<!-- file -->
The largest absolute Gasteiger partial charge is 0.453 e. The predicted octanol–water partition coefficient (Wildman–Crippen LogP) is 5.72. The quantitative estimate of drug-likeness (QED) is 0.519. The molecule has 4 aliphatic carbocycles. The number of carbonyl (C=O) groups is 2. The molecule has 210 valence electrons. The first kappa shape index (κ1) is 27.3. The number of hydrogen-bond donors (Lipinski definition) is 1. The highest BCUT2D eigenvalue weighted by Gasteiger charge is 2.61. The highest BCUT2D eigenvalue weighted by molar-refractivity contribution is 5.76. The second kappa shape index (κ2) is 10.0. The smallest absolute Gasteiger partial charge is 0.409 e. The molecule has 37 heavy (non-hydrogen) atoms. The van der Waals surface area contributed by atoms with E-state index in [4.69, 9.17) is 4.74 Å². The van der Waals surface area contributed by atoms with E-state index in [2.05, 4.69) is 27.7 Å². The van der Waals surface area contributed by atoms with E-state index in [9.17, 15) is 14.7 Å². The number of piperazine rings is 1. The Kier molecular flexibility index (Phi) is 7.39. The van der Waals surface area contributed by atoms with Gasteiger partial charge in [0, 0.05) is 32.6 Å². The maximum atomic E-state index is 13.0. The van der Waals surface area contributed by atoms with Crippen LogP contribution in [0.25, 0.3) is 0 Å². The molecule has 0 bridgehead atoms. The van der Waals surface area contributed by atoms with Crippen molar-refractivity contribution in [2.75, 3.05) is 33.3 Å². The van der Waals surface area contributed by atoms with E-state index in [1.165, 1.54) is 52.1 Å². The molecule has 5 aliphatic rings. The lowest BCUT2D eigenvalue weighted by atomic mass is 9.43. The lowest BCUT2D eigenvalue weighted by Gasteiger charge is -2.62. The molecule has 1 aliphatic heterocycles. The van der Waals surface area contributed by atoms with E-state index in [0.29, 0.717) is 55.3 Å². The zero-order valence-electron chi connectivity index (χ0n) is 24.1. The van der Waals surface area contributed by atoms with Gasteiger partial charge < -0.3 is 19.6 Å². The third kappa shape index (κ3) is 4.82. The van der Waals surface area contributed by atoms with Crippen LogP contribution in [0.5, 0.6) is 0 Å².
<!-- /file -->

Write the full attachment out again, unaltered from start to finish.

The largest absolute Gasteiger partial charge is 0.453 e. The predicted octanol–water partition coefficient (Wildman–Crippen LogP) is 5.72. The quantitative estimate of drug-likeness (QED) is 0.519. The molecule has 4 aliphatic carbocycles. The number of carbonyl (C=O) groups is 2. The molecule has 210 valence electrons. The first kappa shape index (κ1) is 27.3. The number of hydrogen-bond donors (Lipinski definition) is 1. The highest BCUT2D eigenvalue weighted by Gasteiger charge is 2.61. The highest BCUT2D eigenvalue weighted by molar-refractivity contribution is 5.76. The second kappa shape index (κ2) is 10.0. The smallest absolute Gasteiger partial charge is 0.409 e. The molecule has 37 heavy (non-hydrogen) atoms. The van der Waals surface area contributed by atoms with E-state index in [4.69, 9.17) is 4.74 Å². The van der Waals surface area contributed by atoms with E-state index in [2.05, 4.69) is 27.7 Å². The van der Waals surface area contributed by atoms with E-state index in [9.17, 15) is 14.7 Å². The number of piperazine rings is 1. The Kier molecular flexibility index (Phi) is 7.39. The van der Waals surface area contributed by atoms with Gasteiger partial charge in [0, 0.05) is 32.6 Å². The maximum atomic E-state index is 13.0. The van der Waals surface area contributed by atoms with Crippen LogP contribution in [0.25, 0.3) is 0 Å². The molecule has 0 bridgehead atoms. The van der Waals surface area contributed by atoms with Crippen molar-refractivity contribution in [2.75, 3.05) is 33.3 Å². The van der Waals surface area contributed by atoms with E-state index in [1.165, 1.54) is 52.1 Å². The molecule has 5 aliphatic rings. The lowest BCUT2D eigenvalue weighted by atomic mass is 9.43. The lowest BCUT2D eigenvalue weighted by Gasteiger charge is -2.62. The molecule has 1 aliphatic heterocycles. The van der Waals surface area contributed by atoms with E-state index in [0.29, 0.717) is 55.3 Å². The zero-order valence-electron chi connectivity index (χ0n) is 24.1. The van der Waals surface area contributed by atoms with Gasteiger partial charge < -0.3 is 19.6 Å². The third kappa shape index (κ3) is 4.82. The van der Waals surface area contributed by atoms with Crippen LogP contribution in [0.5, 0.6) is 0 Å².